What happens if there is a bona fide legal dispute?
Where there is a bona fide legal dispute as to the beneficial ownership of any interest in a corporate or legal entity which is in the process of being adjudicated by a court or tribunal, no change should be recorded with respect to the beneficial ownership of that interest in a RA database prior to the determination of that matter unless the court of tribunal so orders.
What is a Registrable Legal Entity (RLE)?
An RLE (in relation to a corporate and legal entity) is a legal entity that would be a beneficial owner of the corporate and legal entity if it were an individual and it is:
- a legal entity which is an exempt company;
- a legal entity listed on a recognised stock exchange;
- a licensee or a foreign regulated person; or
- a sovereign state or wholly owned subsidiary of a sovereign state.
What is an exempt person?
- a corporate and legal entity which is recognised, registered or otherwise approved as a mutual fund under the securities and Investment Business Act, 2010 including an approved fund, an incubator fund, a public fund, a professional fund and a private fund;
- a corporate and legal entity the securities of which are listed on a recognised stock exchange;
- a licensee;
- a corporate and legal entity which is a subsidiary of a corporate and legal entity that falls within (a) or (b); or
- a corporate and legal entity exempted by regulations.
What are the legal obligations of the CSP?
Unless an exemption applies (see above), the CSP has to take reasonable steps to identify the beneficial owner and registrable legal entities of a corporate and legal entity for which it acts as registered agent.
For these purposes, a registered agent who takes steps to identify and verify any beneficial owner of a corporate and legal entity in accordance with its obligations under the AML/CFT legislation will be deemed to have taken all reasonable steps in accordance with this requirement.
A CSP must establish and maintain information in the RA database in respect of exempt persons, beneficial owners and registrable legal entities for which it acts as registered agent and will collect the required information in relation to each such exempt person, beneficial owner and registrable legal entity.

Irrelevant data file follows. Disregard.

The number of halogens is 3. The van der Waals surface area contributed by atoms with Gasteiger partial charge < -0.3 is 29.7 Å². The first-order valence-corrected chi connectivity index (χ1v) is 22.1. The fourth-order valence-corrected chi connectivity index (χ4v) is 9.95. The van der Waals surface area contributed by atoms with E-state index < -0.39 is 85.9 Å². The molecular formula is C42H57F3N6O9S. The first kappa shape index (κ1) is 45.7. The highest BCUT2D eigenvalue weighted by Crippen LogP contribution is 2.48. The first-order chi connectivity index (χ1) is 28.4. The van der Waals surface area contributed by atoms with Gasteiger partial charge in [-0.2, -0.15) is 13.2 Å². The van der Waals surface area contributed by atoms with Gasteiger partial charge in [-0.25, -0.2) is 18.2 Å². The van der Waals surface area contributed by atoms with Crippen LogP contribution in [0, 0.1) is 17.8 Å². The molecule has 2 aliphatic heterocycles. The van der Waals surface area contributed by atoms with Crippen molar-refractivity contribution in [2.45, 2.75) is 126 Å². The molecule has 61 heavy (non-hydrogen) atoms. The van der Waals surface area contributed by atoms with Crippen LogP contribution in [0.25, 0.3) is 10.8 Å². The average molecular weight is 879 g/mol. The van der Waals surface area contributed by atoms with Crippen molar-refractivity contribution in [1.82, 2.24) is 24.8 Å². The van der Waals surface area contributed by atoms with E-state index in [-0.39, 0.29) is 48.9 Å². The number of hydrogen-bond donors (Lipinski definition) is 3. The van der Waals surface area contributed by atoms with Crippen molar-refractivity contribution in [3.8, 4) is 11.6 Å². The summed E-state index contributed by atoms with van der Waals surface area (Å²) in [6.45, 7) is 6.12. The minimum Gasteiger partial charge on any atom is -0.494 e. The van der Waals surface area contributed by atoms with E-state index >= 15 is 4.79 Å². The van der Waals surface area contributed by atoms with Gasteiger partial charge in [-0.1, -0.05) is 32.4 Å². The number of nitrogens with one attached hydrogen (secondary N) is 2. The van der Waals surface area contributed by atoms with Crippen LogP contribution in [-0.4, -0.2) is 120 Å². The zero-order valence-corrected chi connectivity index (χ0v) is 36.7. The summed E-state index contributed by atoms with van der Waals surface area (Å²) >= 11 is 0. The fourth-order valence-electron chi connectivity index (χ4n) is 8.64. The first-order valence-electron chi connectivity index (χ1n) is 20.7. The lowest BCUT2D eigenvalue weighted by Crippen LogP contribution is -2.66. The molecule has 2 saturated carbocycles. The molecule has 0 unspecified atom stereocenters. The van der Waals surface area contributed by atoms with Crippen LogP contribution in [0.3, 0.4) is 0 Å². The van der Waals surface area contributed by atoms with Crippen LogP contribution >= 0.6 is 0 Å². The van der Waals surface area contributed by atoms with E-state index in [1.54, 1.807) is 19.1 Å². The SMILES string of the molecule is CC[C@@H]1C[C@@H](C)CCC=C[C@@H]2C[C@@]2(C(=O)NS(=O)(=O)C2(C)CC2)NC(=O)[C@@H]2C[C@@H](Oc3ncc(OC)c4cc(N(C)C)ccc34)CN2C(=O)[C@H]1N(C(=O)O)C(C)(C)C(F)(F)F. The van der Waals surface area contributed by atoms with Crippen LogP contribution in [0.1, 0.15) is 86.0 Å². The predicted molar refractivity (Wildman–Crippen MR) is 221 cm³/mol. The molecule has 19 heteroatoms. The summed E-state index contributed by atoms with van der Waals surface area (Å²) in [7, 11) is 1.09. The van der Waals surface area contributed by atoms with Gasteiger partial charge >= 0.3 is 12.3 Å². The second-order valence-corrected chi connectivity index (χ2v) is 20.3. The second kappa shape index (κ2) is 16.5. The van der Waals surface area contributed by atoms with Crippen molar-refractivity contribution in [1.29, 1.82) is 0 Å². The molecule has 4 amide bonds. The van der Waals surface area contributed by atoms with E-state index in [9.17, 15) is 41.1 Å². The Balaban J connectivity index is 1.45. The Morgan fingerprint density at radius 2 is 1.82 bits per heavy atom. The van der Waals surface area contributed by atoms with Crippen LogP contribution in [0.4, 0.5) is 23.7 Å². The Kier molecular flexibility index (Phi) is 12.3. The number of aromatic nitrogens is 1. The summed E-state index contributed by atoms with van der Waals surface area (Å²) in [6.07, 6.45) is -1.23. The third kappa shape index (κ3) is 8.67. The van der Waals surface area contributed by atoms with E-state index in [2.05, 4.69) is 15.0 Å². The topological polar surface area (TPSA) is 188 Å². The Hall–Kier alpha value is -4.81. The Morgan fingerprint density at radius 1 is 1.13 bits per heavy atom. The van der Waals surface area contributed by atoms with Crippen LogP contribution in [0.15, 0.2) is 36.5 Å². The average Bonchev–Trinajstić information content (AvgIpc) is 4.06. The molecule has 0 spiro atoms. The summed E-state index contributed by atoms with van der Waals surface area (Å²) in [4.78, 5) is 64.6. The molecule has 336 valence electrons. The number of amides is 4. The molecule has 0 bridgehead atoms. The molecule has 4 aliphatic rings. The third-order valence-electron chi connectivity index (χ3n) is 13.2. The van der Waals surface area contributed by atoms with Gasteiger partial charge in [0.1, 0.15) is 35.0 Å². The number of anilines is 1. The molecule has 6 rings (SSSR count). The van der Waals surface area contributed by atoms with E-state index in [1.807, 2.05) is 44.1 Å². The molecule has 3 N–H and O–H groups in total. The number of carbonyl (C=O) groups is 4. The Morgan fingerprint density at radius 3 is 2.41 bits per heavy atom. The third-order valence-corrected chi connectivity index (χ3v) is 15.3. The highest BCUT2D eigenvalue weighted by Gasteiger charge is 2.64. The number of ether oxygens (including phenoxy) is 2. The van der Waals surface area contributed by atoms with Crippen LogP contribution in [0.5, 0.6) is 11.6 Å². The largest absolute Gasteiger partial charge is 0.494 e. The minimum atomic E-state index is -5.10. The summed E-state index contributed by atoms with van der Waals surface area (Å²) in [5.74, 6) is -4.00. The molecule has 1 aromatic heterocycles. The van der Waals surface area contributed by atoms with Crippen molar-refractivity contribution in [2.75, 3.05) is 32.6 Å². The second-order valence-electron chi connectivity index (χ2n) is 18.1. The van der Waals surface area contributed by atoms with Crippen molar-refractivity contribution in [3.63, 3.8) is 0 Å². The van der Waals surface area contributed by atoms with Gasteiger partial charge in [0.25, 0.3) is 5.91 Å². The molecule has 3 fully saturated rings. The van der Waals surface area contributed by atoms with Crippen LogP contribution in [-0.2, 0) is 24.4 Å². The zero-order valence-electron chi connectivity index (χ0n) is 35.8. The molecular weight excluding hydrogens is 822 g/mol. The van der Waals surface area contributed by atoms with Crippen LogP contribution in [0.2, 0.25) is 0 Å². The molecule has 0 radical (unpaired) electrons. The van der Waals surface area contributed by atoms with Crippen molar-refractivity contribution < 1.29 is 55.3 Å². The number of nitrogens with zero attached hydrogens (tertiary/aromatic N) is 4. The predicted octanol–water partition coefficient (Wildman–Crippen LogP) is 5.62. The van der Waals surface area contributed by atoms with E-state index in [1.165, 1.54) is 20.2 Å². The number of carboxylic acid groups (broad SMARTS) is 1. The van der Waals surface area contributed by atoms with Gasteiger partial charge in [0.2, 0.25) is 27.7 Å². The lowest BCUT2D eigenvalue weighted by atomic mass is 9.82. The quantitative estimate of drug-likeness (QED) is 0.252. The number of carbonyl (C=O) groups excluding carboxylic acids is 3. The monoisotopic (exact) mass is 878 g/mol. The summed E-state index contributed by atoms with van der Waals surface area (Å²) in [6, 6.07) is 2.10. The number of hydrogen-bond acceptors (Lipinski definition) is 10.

The CSP must provide the required information in the RA database before 1 July 2017.
What are the legal obligations of the BVI Business Company?
Unless an exemption applies (see above), each BVI business company must take reasonable steps to identify its beneficial owners and registrable legal entities and ensure that the CSP has the correct details. The BVI business company must notify the registered agent, within 15 days of having been made aware of a change in beneficial ownership.
The BVI BC itself is under no obligation to establish or maintain a RA database or provide any information to the BVI Competent Authority.
If you would like help identifying your registrable persons or preparing any notices to the companies you manage, please get in touch with your usual Harneys contact.
What are the consequences if legal obligations are not met?
It is a criminal offence not to comply with the provisions of the Boss Act.
On conviction, fines may be imposed on a CSP or BVI company that breaches the BOSS Act without reasonable cause in relation to its duty to:
- identify beneficial owners (both the company and the CSP);
- keep beneficial ownership information up to date (both the company and CSP); or
- maintain the RA database (the CSP).
A CSP or BVI company that breaches the BOSS Act in relation to the three duties mentioned above will be subject to penalties on summary conviction, to a fine not exceeding twenty thousand dollars or to imprisonment for a term not exceeding two years or both; and penalties on conviction on indictment, to a fine not exceeding seventy thousand dollars or to imprisonment or to a term not exceeding five years, or both will apply to both persons. Penalties are also imposed on any designated person breaching the various confidentiality provisions in the BOSS Act.